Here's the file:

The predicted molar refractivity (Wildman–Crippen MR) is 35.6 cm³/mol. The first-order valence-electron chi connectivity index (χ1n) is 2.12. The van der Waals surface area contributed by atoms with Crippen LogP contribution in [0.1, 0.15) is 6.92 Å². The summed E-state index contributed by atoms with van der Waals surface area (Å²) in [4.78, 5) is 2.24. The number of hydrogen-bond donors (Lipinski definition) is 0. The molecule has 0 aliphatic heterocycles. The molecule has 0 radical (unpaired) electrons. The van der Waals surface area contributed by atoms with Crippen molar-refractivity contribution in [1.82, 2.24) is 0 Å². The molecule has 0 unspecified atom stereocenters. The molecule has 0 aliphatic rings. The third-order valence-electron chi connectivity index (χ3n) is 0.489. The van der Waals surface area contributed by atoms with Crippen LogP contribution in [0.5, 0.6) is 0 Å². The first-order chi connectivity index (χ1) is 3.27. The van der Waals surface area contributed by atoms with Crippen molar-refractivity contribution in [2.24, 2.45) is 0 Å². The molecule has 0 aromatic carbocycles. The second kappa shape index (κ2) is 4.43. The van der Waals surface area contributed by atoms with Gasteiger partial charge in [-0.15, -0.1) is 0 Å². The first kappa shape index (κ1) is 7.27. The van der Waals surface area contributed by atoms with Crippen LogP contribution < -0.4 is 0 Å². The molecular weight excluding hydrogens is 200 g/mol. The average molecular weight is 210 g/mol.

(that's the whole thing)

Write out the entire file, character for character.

The predicted molar refractivity (Wildman–Crippen MR) is 35.6 cm³/mol. The first-order valence-electron chi connectivity index (χ1n) is 2.12. The van der Waals surface area contributed by atoms with Crippen LogP contribution in [0.1, 0.15) is 6.92 Å². The summed E-state index contributed by atoms with van der Waals surface area (Å²) in [4.78, 5) is 2.24. The number of hydrogen-bond donors (Lipinski definition) is 0. The molecule has 0 aliphatic heterocycles. The molecule has 0 radical (unpaired) electrons. The van der Waals surface area contributed by atoms with Crippen molar-refractivity contribution in [1.82, 2.24) is 0 Å². The molecule has 0 unspecified atom stereocenters. The molecule has 0 aliphatic rings. The third-order valence-electron chi connectivity index (χ3n) is 0.489. The van der Waals surface area contributed by atoms with Crippen LogP contribution in [0.5, 0.6) is 0 Å². The first-order chi connectivity index (χ1) is 3.27. The van der Waals surface area contributed by atoms with Crippen molar-refractivity contribution in [2.24, 2.45) is 0 Å². The molecule has 0 aromatic carbocycles. The second kappa shape index (κ2) is 4.43. The van der Waals surface area contributed by atoms with Gasteiger partial charge in [-0.15, -0.1) is 0 Å². The first kappa shape index (κ1) is 7.27. The van der Waals surface area contributed by atoms with Crippen LogP contribution < -0.4 is 0 Å². The molecular weight excluding hydrogens is 200 g/mol. The average molecular weight is 210 g/mol.